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What Constitutes Cruelty?
Drawing the line between cruelty, neglect and ignorance...not so easy.

In April, I posted a blog about a new device designed to keep K9 cops from leaving their precious live cargo in hot cars. At the time, I was thinking this extra protection made sense since a police officer could easily be distracted on the job by life-and-death matters. But what's the excuse for an officer who leaves a dog in an SUV for more than 3 hours to attend a training session? The dog died. Didn't someone tell the officer about the dangers of leaving dogs in cars during his training?

 

The story isn't clear about the details and the officer is still subject to an internal investigation, but the incident raises interesting questions about what constitutes cruelty. Leaving a dog in a car on a warm day--cruelty, neglect or ignorance? Feeding a dog to the point of obesity--cruelty or ignorance? What about leaving a dog at home for long periods of time? How many dogs in a home is too many? Is it cruel to transport a dog in a car without proper restraint? What about an aging guardian who surrenders an old dog to a crowded shelter (where he's a longshot for adoption) because he or she can no longer take care of that animal? What do you call it if a dog is harmed because his guardian is trying to do right but is simply following bad advice? And what about differences in culture that make some acts OK in one place and time but not OK in another?

 

A story in the Spring 2009 Update from the Center for Companion Animal Health at UC Davis School of Veterinary Medicine raises many of these questions and lots more. When I move beyond the obvious--dogfighting, physical abuse, starvation--and ponder each specific question, I realize how hard it is to draw a bright line. And I wonder, when lines are drawn--who should draw them? The Update poses some very real examples of well-meaning acts with unhealthy consequences, such as all-meat diets, and offers specific alternatives, but it leaves the larger ethical questions unresolved. These are for us to consider every day we share our lives with companion animals.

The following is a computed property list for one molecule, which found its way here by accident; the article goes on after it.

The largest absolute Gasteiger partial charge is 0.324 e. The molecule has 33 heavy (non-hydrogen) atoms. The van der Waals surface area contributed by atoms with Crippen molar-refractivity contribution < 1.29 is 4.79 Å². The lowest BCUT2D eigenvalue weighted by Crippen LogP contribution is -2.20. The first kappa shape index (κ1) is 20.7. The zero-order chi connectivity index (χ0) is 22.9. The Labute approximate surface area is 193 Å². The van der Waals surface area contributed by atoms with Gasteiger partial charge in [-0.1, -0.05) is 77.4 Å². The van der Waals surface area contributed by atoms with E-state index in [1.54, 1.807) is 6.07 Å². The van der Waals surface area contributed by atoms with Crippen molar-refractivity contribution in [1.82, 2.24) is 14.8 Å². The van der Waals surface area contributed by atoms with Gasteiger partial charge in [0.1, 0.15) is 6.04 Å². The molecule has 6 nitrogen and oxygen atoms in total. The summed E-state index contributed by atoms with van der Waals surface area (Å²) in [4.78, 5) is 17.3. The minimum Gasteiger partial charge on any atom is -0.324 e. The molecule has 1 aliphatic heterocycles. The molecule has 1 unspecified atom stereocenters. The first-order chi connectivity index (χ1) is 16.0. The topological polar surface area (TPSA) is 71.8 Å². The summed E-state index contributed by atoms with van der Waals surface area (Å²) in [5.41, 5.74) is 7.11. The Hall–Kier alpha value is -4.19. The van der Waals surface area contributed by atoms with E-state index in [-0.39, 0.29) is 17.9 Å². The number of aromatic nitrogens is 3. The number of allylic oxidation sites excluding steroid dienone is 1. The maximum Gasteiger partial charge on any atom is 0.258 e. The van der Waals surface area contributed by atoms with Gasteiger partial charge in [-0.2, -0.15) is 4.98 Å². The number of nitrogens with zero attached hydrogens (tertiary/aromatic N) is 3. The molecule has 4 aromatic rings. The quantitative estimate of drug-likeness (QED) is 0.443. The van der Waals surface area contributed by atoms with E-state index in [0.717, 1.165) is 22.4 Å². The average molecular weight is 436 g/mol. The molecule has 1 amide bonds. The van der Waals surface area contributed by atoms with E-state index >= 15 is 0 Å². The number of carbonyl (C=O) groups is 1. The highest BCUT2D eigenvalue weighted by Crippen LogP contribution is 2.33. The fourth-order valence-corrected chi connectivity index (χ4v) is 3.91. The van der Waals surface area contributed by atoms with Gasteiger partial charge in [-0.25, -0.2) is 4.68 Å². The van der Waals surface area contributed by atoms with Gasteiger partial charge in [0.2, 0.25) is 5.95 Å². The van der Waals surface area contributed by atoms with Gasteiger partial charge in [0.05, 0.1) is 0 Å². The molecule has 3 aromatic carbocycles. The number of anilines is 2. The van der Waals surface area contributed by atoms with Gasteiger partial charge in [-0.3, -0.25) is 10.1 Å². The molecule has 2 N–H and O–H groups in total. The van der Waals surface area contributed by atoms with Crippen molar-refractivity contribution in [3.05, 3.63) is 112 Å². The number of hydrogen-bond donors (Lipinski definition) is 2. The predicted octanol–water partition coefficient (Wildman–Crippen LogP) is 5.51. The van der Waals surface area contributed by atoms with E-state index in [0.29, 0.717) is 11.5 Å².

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Lisa Wogan lives in Seattle and is the author of, most recently, Dog Park Wisdom. lisawogan.com

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Submitted by erin | June 1 2009 |

The story about the officer leaving his dog in the car for three hours is very distressing to hear. I work at a local home improvement store and it is surprising how many customers leave their dog in the car, with no windows down, while shopping. Luckily, I work in an environment where the majority of associates see this as a problem. Not only do we page for the owner of the car to come to the service desk, but in the event that the customer does not come to the desk, the police are notified. I don't know if it is ignorance or just poor judgement on the customer's part. I strongly feel that if you would not leave a child in a car for three hours then neither should you leave a dog.

Submitted by Carolyn (with M... | June 2 2009 |

I agree with Erin, but having said that, unfortunately there are a few people who would leave a child alone in a car for 3 hrs. A guideline I use is to have as much empathy as possible for my dog (or any animal or person) in a given situation ... and try to look at it from the dog's point of view so far as possible while still being responsible and not endangering others. I think you need to make your decisions on a situation-by-situation basis. If you take into account the health, safety and happiness of your dog, yourself and the people you and your dog come in contact with and adjust your actions accordingly, you should have most bases covered.

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